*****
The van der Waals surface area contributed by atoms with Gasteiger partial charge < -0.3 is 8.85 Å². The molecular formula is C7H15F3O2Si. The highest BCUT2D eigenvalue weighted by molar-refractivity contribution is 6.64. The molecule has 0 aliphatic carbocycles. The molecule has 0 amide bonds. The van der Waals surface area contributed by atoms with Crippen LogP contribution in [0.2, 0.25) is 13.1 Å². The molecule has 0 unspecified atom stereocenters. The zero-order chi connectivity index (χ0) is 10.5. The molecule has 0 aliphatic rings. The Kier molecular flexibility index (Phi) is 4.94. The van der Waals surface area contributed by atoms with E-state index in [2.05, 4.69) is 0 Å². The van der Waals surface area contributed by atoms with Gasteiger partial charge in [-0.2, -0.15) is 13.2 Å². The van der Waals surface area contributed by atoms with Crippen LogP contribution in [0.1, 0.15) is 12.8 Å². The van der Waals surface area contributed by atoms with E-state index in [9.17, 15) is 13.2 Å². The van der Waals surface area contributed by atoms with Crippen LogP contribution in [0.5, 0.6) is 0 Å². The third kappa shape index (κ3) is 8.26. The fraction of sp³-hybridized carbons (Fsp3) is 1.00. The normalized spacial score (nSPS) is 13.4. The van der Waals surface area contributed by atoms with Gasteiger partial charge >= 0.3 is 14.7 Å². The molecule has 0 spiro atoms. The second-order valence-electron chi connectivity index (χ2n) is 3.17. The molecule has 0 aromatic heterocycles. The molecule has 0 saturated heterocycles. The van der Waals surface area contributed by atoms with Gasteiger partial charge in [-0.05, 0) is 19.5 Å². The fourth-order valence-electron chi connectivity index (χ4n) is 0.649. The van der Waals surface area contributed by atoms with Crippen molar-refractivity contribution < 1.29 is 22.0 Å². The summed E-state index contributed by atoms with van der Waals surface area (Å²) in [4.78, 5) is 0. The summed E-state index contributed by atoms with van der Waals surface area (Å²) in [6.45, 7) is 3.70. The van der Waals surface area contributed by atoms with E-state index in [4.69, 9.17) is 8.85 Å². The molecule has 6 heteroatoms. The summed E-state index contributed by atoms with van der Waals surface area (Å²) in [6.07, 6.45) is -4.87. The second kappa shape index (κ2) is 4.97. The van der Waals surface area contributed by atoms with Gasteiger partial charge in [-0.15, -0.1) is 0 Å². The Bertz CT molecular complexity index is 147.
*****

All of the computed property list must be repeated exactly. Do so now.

The van der Waals surface area contributed by atoms with Gasteiger partial charge < -0.3 is 8.85 Å². The molecular formula is C7H15F3O2Si. The highest BCUT2D eigenvalue weighted by molar-refractivity contribution is 6.64. The molecule has 0 aliphatic carbocycles. The molecule has 0 amide bonds. The van der Waals surface area contributed by atoms with Crippen LogP contribution in [0.2, 0.25) is 13.1 Å². The molecule has 0 unspecified atom stereocenters. The zero-order chi connectivity index (χ0) is 10.5. The molecule has 0 aliphatic rings. The Kier molecular flexibility index (Phi) is 4.94. The van der Waals surface area contributed by atoms with E-state index in [2.05, 4.69) is 0 Å². The van der Waals surface area contributed by atoms with Gasteiger partial charge in [-0.2, -0.15) is 13.2 Å². The van der Waals surface area contributed by atoms with Crippen LogP contribution in [0.1, 0.15) is 12.8 Å². The van der Waals surface area contributed by atoms with E-state index in [9.17, 15) is 13.2 Å². The van der Waals surface area contributed by atoms with Crippen LogP contribution in [0.5, 0.6) is 0 Å². The third kappa shape index (κ3) is 8.26. The fraction of sp³-hybridized carbons (Fsp3) is 1.00. The normalized spacial score (nSPS) is 13.4. The van der Waals surface area contributed by atoms with Gasteiger partial charge >= 0.3 is 14.7 Å². The molecule has 0 spiro atoms. The second-order valence-electron chi connectivity index (χ2n) is 3.17. The molecule has 0 aromatic heterocycles. The molecule has 0 saturated heterocycles. The van der Waals surface area contributed by atoms with Gasteiger partial charge in [-0.05, 0) is 19.5 Å². The fourth-order valence-electron chi connectivity index (χ4n) is 0.649. The van der Waals surface area contributed by atoms with Crippen molar-refractivity contribution < 1.29 is 22.0 Å². The summed E-state index contributed by atoms with van der Waals surface area (Å²) in [4.78, 5) is 0. The summed E-state index contributed by atoms with van der Waals surface area (Å²) in [6.45, 7) is 3.70. The van der Waals surface area contributed by atoms with E-state index in [4.69, 9.17) is 8.85 Å². The molecule has 6 heteroatoms. The summed E-state index contributed by atoms with van der Waals surface area (Å²) in [6.07, 6.45) is -4.87. The second kappa shape index (κ2) is 4.97. The van der Waals surface area contributed by atoms with Gasteiger partial charge in [-0.15, -0.1) is 0 Å². The Bertz CT molecular complexity index is 147.